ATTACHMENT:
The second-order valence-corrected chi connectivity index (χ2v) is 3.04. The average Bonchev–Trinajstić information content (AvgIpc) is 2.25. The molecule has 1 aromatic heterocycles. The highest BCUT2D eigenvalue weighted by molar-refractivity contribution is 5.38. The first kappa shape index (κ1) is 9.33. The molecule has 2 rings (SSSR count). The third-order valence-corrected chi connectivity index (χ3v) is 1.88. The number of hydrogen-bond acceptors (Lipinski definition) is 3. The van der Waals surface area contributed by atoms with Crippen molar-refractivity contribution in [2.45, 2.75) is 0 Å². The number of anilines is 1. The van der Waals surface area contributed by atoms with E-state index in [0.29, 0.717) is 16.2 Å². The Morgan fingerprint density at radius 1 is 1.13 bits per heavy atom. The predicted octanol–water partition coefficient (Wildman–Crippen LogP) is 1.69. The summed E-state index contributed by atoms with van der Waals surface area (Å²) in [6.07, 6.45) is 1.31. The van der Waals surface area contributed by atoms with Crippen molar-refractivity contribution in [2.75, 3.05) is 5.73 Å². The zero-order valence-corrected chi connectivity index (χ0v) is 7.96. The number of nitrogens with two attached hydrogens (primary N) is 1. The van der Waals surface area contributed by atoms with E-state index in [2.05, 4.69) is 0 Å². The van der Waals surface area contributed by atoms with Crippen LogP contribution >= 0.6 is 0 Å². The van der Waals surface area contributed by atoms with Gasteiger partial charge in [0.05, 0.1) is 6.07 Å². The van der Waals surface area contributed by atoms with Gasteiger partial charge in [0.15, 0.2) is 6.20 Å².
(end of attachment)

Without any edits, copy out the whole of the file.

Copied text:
The second-order valence-corrected chi connectivity index (χ2v) is 3.04. The average Bonchev–Trinajstić information content (AvgIpc) is 2.25. The molecule has 1 aromatic heterocycles. The highest BCUT2D eigenvalue weighted by molar-refractivity contribution is 5.38. The first kappa shape index (κ1) is 9.33. The molecule has 2 rings (SSSR count). The third-order valence-corrected chi connectivity index (χ3v) is 1.88. The number of hydrogen-bond acceptors (Lipinski definition) is 3. The van der Waals surface area contributed by atoms with Crippen molar-refractivity contribution in [2.45, 2.75) is 0 Å². The number of anilines is 1. The van der Waals surface area contributed by atoms with E-state index in [0.29, 0.717) is 16.2 Å². The Morgan fingerprint density at radius 1 is 1.13 bits per heavy atom. The predicted octanol–water partition coefficient (Wildman–Crippen LogP) is 1.69. The summed E-state index contributed by atoms with van der Waals surface area (Å²) in [6.07, 6.45) is 1.31. The van der Waals surface area contributed by atoms with Crippen molar-refractivity contribution in [2.75, 3.05) is 5.73 Å². The zero-order valence-corrected chi connectivity index (χ0v) is 7.96. The number of nitrogens with two attached hydrogens (primary N) is 1. The van der Waals surface area contributed by atoms with E-state index in [2.05, 4.69) is 0 Å². The van der Waals surface area contributed by atoms with Crippen LogP contribution >= 0.6 is 0 Å². The van der Waals surface area contributed by atoms with Gasteiger partial charge in [0.05, 0.1) is 6.07 Å². The van der Waals surface area contributed by atoms with Gasteiger partial charge in [0.15, 0.2) is 6.20 Å².